But countries like New Zealand have never allowed software patents, and their own domestic software industry agrees this is the right course of action. Plenty of pundits and technologists are agitating for an outright ban on software patents. They argue, essentially, that patenting software is the same thing as patenting an idea, and most software patents are for things that would be obvious to a technologist of comparable skill. Indeed, given how these patents work, it may be literally impossible for a programmer to avoid violating someone’s patent.
4. There is no evidence that increased transparency will stop companies from suing.
After this executive order, companies must update the USPTO with current information about who owns a patent, and that owner can’t just be a shell company used by another company. This is meant to prevent patent owners from concealing their identities, a common tactic patent trolls use to hide the fact that they’re trolling.
This could certainly lead to more bad press for the likes of Intellectual Ventures, a company that has long insisted it is not a patent troll despite evidence to the contrary. (Nathan Myhrvold, the company’s co-founder, counters that its litigious tactics are no different from those of big tech firms like Microsoft or Apple—which is true, even if those firms have adopted many of the same tactics as a way to defend against trolling.)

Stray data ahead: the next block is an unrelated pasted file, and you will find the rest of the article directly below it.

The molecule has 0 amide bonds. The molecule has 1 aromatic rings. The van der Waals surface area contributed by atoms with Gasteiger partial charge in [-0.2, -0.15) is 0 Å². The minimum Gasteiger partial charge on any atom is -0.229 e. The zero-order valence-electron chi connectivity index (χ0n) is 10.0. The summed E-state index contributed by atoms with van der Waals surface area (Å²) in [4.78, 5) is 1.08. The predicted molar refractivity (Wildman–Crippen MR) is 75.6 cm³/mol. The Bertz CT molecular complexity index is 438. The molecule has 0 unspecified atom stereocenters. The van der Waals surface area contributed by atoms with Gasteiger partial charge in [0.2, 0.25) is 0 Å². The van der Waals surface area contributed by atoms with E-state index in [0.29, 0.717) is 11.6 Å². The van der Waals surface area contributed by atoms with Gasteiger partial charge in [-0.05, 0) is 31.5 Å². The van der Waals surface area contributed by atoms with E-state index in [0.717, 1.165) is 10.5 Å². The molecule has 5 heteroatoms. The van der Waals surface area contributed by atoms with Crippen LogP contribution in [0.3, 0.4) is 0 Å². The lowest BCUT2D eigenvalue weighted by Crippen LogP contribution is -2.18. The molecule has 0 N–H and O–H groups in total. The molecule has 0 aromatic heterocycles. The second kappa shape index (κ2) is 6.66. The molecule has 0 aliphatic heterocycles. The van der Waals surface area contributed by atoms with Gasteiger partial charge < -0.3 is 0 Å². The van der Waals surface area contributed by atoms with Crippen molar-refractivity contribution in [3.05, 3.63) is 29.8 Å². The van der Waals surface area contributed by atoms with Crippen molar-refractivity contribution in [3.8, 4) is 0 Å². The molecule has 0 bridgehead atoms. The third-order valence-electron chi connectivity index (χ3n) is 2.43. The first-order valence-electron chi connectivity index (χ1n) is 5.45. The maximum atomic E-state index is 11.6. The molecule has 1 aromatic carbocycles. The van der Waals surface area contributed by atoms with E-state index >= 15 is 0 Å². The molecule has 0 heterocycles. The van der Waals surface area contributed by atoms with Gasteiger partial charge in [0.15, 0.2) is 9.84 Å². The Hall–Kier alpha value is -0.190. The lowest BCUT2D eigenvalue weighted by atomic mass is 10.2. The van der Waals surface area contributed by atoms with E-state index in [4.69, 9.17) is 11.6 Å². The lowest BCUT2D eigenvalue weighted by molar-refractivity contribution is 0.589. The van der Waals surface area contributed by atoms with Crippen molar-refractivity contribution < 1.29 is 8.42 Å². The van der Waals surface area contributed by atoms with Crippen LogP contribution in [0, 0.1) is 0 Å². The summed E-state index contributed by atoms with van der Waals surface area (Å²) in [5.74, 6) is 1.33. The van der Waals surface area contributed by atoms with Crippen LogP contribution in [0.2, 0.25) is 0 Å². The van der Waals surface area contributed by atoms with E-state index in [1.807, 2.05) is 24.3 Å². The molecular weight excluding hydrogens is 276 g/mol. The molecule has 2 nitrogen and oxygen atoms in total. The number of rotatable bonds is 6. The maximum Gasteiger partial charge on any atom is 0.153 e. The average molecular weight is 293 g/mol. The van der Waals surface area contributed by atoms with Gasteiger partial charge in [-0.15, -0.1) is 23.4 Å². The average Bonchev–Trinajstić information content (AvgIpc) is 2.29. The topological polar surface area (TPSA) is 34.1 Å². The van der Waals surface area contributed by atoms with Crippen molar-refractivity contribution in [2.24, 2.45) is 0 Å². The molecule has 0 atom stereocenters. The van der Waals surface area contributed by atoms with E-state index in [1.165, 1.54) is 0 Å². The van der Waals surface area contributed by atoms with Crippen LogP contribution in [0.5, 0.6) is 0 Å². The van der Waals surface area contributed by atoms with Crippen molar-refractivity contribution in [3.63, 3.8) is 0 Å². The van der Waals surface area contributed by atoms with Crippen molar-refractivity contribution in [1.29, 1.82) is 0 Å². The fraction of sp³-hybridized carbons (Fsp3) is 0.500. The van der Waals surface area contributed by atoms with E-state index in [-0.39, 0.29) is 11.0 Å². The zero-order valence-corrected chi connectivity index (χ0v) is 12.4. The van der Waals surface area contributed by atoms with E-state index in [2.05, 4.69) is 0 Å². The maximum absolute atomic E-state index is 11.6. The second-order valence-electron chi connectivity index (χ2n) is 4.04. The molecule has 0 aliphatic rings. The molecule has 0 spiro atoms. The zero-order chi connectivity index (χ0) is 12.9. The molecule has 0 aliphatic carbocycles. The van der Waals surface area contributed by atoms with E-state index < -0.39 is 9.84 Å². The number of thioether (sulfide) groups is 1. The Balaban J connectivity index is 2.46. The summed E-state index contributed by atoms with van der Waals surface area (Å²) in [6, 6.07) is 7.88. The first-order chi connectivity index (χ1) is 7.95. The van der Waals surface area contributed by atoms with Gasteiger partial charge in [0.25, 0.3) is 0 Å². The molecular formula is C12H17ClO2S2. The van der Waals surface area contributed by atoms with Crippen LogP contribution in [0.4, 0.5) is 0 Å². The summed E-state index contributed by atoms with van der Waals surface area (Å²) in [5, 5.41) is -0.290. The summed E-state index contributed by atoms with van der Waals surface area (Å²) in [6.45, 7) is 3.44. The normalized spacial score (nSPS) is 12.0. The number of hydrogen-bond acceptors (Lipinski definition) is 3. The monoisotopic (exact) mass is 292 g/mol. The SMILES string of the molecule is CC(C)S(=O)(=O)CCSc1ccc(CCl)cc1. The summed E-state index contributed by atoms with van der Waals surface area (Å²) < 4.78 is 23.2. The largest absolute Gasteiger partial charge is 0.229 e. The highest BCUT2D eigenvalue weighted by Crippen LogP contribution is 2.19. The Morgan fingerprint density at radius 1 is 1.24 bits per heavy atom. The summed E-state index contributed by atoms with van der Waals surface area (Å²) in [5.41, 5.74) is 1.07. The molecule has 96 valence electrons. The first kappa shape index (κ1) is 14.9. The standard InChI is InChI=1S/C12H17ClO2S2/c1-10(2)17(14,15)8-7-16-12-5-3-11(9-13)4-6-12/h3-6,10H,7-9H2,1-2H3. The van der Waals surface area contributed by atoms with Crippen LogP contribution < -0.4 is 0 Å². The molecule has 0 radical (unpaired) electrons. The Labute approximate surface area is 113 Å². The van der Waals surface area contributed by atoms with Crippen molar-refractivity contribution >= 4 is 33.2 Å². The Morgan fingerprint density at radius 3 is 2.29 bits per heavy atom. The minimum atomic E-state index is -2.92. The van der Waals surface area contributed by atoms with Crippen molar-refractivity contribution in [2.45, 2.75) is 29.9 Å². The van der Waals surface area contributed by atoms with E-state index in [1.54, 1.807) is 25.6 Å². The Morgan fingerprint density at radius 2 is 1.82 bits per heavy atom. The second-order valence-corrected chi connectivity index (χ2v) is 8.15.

But bad press, of which there has already been plenty, is unlikely to stop the company. Intellectual Ventures took on $5 billion in investment, which it must recoup by some means or other. It has many legitimate inventions of its own (laser for shooting down mosquitoes, anyone?), but nothing it has spawned so far looks likely to earn it enough revenue to justify that investment, other than patent lawsuits.
5. Awarding legal fees to defendants who win is nice, but won’t have much effect.
One interesting provision in today’s executive order is that US district courts will have more discretion to punish plaintiffs who bring “abusive” lawsuits by making them pay the defendants’ legal fees. But that doesn’t make the prospect of a lawsuit much less scary for the defendants. What if a small company decides to fight a case brought by Intellectual Ventures and racks up millions in legal costs, but the judge doesn’t ultimately decide that the lawsuit was abusive?
In any case, this only helps defendants in cases that get to court. Most patent lawsuits are settled out of court, precisely because of the money and time required to litigate them. So this provision is unlikely to slow down patent trolls much.
To sum up: What an act of Congress failed to accomplish—the blunting of the assault on innovation by patent trolls—the Obama administration is attempting to rectify with an executive order. But both efforts are misbegotten, and fail to address the core problems with the US patent system, among them the fact that it’s generally inadequate to the task before it and that some things—like software (and also business processes, but that’s a whole other discussion) probably shouldn’t be subject to patents in the first place.